Verizon's Droid Pro is actually smaller at just 3.1 inches, with a much lower 480x320 resolution. And of course, all of the large-screen smartphones offer far lower pixel density than iPhone 4 because they offer lower resolutions on a bigger panel.







Among Verizon's mass market Android models, only one is slightly larger than iPhone 4: the HTC Droid Incredible, with a 3.7 inch screen. Other models all offer smaller screens ranging from 3 inches to 3.4 inches, and again offer lower pixel counts, some with only a quarter of the pixels of iPhone 4's Retina Display.







Question marks against iPhone 4



The group also said it expects "Verizon will use the phone's launch to make its promised switch from unlimited data plans to the tiered or metered plans now used by AT&T," prevening iPhone 4 users from signing up on its unlimited data contracts.



Verizon says in its iPhone 4 FAQ that "iPhone customers will need to choose from any of the current Nationwide plans. Customers will also be required to activate a data package, pricing will be announced at a later date," suggesting that the carrier is still in the process of determining whether it should charge iPhone 4 users more for the same service, or restrict them from buying unlimited contracts.



"That may not necessarily mean higher costs for data than with an unlimited plan," the group wrote. "The AT&T metered plans actually lowered bills for many users, according to our analysis."



It also worried whether Verizon would be able to handle the influx of new iPhone users, claiming that "some iPhone owners are data hogs, with consumption that's significantly above owners of many other smart phones." According to Verizon however, Android users actually use more data on average than iPhone users on AT&T.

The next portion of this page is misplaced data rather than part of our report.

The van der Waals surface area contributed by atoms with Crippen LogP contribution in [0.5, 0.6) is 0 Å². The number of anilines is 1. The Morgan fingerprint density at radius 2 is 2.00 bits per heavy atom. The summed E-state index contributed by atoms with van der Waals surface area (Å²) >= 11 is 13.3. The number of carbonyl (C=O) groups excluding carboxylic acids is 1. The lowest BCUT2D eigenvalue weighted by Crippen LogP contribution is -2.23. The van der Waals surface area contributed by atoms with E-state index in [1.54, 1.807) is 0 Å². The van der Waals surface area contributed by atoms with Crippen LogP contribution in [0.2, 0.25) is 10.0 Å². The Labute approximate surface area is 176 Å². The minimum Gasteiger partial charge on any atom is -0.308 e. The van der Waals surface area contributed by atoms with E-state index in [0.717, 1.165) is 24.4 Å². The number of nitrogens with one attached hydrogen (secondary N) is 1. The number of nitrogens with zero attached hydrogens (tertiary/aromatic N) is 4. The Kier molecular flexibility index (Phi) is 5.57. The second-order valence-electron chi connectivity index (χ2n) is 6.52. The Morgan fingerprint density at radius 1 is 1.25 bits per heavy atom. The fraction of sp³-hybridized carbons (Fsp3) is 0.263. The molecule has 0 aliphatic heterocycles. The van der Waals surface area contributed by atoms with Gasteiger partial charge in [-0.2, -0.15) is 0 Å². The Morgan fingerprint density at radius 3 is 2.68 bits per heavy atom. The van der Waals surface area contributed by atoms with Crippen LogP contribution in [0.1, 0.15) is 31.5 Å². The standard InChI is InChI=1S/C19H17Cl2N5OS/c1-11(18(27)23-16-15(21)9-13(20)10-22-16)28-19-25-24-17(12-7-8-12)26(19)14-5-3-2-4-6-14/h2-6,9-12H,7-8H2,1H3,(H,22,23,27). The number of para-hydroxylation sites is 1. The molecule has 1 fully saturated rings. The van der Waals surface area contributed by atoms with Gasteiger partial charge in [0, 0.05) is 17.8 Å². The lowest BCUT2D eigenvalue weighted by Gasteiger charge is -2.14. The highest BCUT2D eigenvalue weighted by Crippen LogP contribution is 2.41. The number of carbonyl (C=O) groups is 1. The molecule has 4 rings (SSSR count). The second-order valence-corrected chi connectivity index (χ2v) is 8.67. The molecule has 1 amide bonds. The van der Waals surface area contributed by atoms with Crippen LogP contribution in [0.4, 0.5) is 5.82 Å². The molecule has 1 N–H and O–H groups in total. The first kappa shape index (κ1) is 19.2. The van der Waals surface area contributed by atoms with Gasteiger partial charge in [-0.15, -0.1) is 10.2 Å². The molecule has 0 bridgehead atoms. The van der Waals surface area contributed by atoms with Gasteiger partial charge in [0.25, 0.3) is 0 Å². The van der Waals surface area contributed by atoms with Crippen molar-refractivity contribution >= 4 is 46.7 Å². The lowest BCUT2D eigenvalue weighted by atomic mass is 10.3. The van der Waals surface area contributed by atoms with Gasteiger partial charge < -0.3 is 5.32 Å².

Verizon iPhone for fanboys only



In language uncharacteristic of the normally objective-sounding Consumer Reports advice, even when concerning products like cars and cameras where buyers might have strong affiliations with a given brand, the posting described potential Verizon iPhone 4 adopters as "breathless" fanatics who were spendthrift and ignorant "addicts."



"You may want snap up this new offering if you've been waiting breathlessly for the iPhone to come to Verizon and don't much care about 4G speed, a bigger screen, or other features found on current cutting-edge phones," wrote Reynolds and Gikas. "Or if you're prepared to pay an early termination fee to trade in the Verizon iPhone 4 for its successor when it appears.



"The less iPhone-addicted consumer, on the other hand, may want to hold off for a newer version of the iPhone before even considering whether to buy one," the report concluded.



Consumer Reports Antennagate waffling



The magazine's increasingly apparent lack of objectivity in smartphones began when the group embroiled itself in the Antennagate "controversy" last July.



After first writing that significant signal attenuation issues could not be scientifically observed, were not unique to the new phone, and concluding that there's "no reason not to buy iPhone 4" despite the rumors about its antenna problems then being floated by Gizmodo, the group's opinion changed dramatically on the basis on non-scientific observations.